The maintenance of your company’s digital profile does not consist merely of deflecting scorching critiques with a superhero shield and wristlets. This aspect of your marketing strategy needs to be way more proactive than that. But for now, let’s look at the reactive aspect of dealing with PR crises online.
The Subway Footlong
You don’t have to be a public relations specialist to know that poor, beleaguered Subway has been fighting like a team of secret agent ninjas to distance themselves from Jared and restore their reputation. (All the while trying to remain nutritionally relevant in a land of hummus-fueled humans).
The home of the footlong and the 40 ounce soda (a lunch staple in many circles) is inexorably linked to a deviant; one who was central to their marketing campaigns for over 15 years. The obese college student who allegedly lost 200 pounds by subsisting solely on the Subway menu is embedded in the brand. Perhaps no one blames Subway. After all, it’s not like they intentionally made a feather-ruffling, indigestible stand ala Chick-fil-A.
Reputation Management and Social Media Engagement
With Subway’s almost 26 million Facebook fans and their commitment to engagement and responding to complaints about everything from the hullabaloo surrounding the famous $5 footlong’s one dollar increase, to promising to address the shortage of tomatoes at a Subway shop in Grenada — they are all over it. Their national TV commercial campaign is now also chockful of homespun family values and references to a simpler time when they broke out as a company “founded on fresh”.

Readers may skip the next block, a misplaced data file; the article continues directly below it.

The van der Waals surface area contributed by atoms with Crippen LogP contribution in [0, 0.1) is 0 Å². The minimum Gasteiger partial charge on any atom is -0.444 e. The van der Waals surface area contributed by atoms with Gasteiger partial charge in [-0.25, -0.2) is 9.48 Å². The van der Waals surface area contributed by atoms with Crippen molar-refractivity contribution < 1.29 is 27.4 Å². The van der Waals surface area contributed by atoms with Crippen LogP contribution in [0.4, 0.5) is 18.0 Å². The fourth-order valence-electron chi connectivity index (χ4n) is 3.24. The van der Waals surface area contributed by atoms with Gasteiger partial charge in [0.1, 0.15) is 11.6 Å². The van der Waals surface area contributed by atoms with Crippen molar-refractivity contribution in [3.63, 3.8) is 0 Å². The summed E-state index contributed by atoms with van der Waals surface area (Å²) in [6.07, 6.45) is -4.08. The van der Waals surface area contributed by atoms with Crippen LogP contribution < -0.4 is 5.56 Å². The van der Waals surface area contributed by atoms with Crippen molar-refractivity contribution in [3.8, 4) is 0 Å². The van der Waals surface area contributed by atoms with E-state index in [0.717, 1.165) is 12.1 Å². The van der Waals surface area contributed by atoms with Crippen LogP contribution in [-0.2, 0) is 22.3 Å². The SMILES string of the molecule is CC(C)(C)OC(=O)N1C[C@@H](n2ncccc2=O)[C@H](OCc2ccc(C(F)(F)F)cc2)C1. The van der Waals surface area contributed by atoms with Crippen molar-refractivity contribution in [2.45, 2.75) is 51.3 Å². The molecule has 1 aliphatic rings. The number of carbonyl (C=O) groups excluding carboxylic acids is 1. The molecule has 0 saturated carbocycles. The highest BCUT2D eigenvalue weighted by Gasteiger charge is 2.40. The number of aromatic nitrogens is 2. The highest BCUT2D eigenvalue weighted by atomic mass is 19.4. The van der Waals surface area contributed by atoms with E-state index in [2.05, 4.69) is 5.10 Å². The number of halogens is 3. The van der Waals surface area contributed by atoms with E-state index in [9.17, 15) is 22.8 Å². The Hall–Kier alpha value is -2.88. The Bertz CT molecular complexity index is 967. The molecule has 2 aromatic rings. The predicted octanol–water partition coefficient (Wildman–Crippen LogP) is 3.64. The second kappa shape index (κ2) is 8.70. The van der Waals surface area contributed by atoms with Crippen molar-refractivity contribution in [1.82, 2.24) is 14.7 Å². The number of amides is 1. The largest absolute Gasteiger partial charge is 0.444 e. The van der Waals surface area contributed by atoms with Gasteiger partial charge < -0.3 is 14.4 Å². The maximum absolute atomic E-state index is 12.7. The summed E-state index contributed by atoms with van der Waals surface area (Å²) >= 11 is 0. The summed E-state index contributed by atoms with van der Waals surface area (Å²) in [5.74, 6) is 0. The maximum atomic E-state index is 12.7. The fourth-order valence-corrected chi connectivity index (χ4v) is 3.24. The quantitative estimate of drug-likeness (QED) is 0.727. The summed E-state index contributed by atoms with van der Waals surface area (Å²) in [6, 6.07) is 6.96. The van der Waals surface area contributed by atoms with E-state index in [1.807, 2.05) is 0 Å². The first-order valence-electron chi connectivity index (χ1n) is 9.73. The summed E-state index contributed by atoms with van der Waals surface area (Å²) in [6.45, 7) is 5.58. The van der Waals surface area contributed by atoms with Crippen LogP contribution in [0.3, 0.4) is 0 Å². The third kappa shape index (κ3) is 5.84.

Any thoughts on whether or not the $6 footlong is a diversion technique? A smokescreen to banish Jared into oblivion? Who knows? I am getting off track here. There’s no dodging this bullet – he was a member of their team. Subway took the hit and is putting on a happy face. Their biggest issue now could be the sodium content in their sandwiches. Moving on…
The Infamous Red Cross Tweet
Although this story is old news, it is the ultimate spin-a-rama of recovery. Perhaps one of the hugest social media faux pas of all time? Considering the standing of the organization? Remember the infamous Red Cross Does PR Disaster Recovery on Rogue Tweet!?
It was the respected organization’s social media specialist who basically tweeted about drinking Dogfish beer and getting hammered – actually, #gettngslizzerd.
Understandably horrified, the rogue tweeter blamed it on her inability to use Hootsuite as she meant to post to her personal account. But instead of coming forward with an uptight mea culpa perhaps befitting an institution of their caliber, the Red Cross tweeted:
To follow this brilliantly scripted recovery, was a tweet by the beer company whose product was being irresponsibly enjoyed by the original rouge tweeter, asking for donations to the Red Cross:
Had the Red Cross responded in any other way, it would neither have diffused the situation, nor prompted an opportunity to ultimately monetize it!
To their handling of the original tweet, Mashable’s Todd Wasserman aptly opined that they did it by “disarming a potentially embarrassing tweet with humor and demonstrating how social media crises need not be debilitating”.
Surely a lesson for us all as gaffes happen. In reputation management, it is not the mistake, it is all about its correction.